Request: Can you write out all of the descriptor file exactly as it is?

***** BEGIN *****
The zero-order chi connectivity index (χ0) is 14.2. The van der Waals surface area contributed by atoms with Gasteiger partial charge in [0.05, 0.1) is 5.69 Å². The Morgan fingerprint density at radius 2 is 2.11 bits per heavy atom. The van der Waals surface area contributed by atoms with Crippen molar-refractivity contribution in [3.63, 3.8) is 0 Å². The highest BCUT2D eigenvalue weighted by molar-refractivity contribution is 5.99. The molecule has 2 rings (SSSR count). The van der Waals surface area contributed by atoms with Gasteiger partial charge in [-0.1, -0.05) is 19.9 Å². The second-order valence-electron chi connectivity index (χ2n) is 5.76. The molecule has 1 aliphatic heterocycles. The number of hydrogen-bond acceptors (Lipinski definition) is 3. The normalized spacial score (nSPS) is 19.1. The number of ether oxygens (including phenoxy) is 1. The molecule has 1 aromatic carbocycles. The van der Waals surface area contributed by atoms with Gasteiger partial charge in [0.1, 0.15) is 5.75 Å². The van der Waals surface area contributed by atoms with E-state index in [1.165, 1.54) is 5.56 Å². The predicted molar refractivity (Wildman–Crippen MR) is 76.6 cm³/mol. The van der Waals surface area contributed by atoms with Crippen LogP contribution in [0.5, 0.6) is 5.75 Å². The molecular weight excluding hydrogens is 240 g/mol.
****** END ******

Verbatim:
The zero-order chi connectivity index (χ0) is 14.2. The van der Waals surface area contributed by atoms with Gasteiger partial charge in [0.05, 0.1) is 5.69 Å². The Morgan fingerprint density at radius 2 is 2.11 bits per heavy atom. The van der Waals surface area contributed by atoms with Crippen molar-refractivity contribution in [3.63, 3.8) is 0 Å². The highest BCUT2D eigenvalue weighted by molar-refractivity contribution is 5.99. The molecule has 2 rings (SSSR count). The van der Waals surface area contributed by atoms with Gasteiger partial charge in [-0.1, -0.05) is 19.9 Å². The second-order valence-electron chi connectivity index (χ2n) is 5.76. The molecule has 1 aliphatic heterocycles. The number of hydrogen-bond acceptors (Lipinski definition) is 3. The normalized spacial score (nSPS) is 19.1. The number of ether oxygens (including phenoxy) is 1. The molecule has 1 aromatic carbocycles. The van der Waals surface area contributed by atoms with Gasteiger partial charge in [0.1, 0.15) is 5.75 Å². The van der Waals surface area contributed by atoms with E-state index in [1.165, 1.54) is 5.56 Å². The predicted molar refractivity (Wildman–Crippen MR) is 76.6 cm³/mol. The van der Waals surface area contributed by atoms with Crippen LogP contribution in [0.5, 0.6) is 5.75 Å². The molecular weight excluding hydrogens is 240 g/mol.